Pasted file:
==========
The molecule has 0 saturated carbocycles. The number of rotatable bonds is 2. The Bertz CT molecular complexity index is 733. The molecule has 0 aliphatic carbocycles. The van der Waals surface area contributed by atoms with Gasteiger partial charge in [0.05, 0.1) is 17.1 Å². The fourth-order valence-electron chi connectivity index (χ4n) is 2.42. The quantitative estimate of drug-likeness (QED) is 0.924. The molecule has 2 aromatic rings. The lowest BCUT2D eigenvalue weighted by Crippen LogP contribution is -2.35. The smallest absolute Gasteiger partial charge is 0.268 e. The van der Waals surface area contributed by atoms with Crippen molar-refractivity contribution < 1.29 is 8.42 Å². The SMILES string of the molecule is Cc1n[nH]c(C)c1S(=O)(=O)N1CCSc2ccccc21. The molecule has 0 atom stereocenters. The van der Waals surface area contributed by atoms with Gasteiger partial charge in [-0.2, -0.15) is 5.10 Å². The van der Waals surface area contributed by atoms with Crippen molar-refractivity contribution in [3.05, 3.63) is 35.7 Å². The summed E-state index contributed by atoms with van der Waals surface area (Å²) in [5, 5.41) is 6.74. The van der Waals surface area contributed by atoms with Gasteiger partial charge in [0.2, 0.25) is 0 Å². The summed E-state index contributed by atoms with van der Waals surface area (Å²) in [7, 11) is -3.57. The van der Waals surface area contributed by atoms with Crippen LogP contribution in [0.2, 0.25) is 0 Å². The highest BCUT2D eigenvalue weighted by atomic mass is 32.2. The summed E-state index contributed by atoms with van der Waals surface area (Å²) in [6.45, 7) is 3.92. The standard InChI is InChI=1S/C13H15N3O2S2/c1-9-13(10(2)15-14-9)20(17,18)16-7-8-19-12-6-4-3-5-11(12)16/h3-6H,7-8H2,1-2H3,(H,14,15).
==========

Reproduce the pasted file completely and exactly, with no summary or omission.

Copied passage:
The molecule has 0 saturated carbocycles. The number of rotatable bonds is 2. The Bertz CT molecular complexity index is 733. The molecule has 0 aliphatic carbocycles. The van der Waals surface area contributed by atoms with Gasteiger partial charge in [0.05, 0.1) is 17.1 Å². The fourth-order valence-electron chi connectivity index (χ4n) is 2.42. The quantitative estimate of drug-likeness (QED) is 0.924. The molecule has 2 aromatic rings. The lowest BCUT2D eigenvalue weighted by Crippen LogP contribution is -2.35. The smallest absolute Gasteiger partial charge is 0.268 e. The van der Waals surface area contributed by atoms with Crippen molar-refractivity contribution < 1.29 is 8.42 Å². The SMILES string of the molecule is Cc1n[nH]c(C)c1S(=O)(=O)N1CCSc2ccccc21. The molecule has 0 atom stereocenters. The van der Waals surface area contributed by atoms with Gasteiger partial charge in [-0.2, -0.15) is 5.10 Å². The van der Waals surface area contributed by atoms with Crippen molar-refractivity contribution in [3.05, 3.63) is 35.7 Å². The summed E-state index contributed by atoms with van der Waals surface area (Å²) in [5, 5.41) is 6.74. The van der Waals surface area contributed by atoms with Gasteiger partial charge in [0.2, 0.25) is 0 Å². The summed E-state index contributed by atoms with van der Waals surface area (Å²) in [7, 11) is -3.57. The van der Waals surface area contributed by atoms with Crippen LogP contribution in [0.2, 0.25) is 0 Å². The highest BCUT2D eigenvalue weighted by atomic mass is 32.2. The summed E-state index contributed by atoms with van der Waals surface area (Å²) in [6.45, 7) is 3.92. The standard InChI is InChI=1S/C13H15N3O2S2/c1-9-13(10(2)15-14-9)20(17,18)16-7-8-19-12-6-4-3-5-11(12)16/h3-6H,7-8H2,1-2H3,(H,14,15).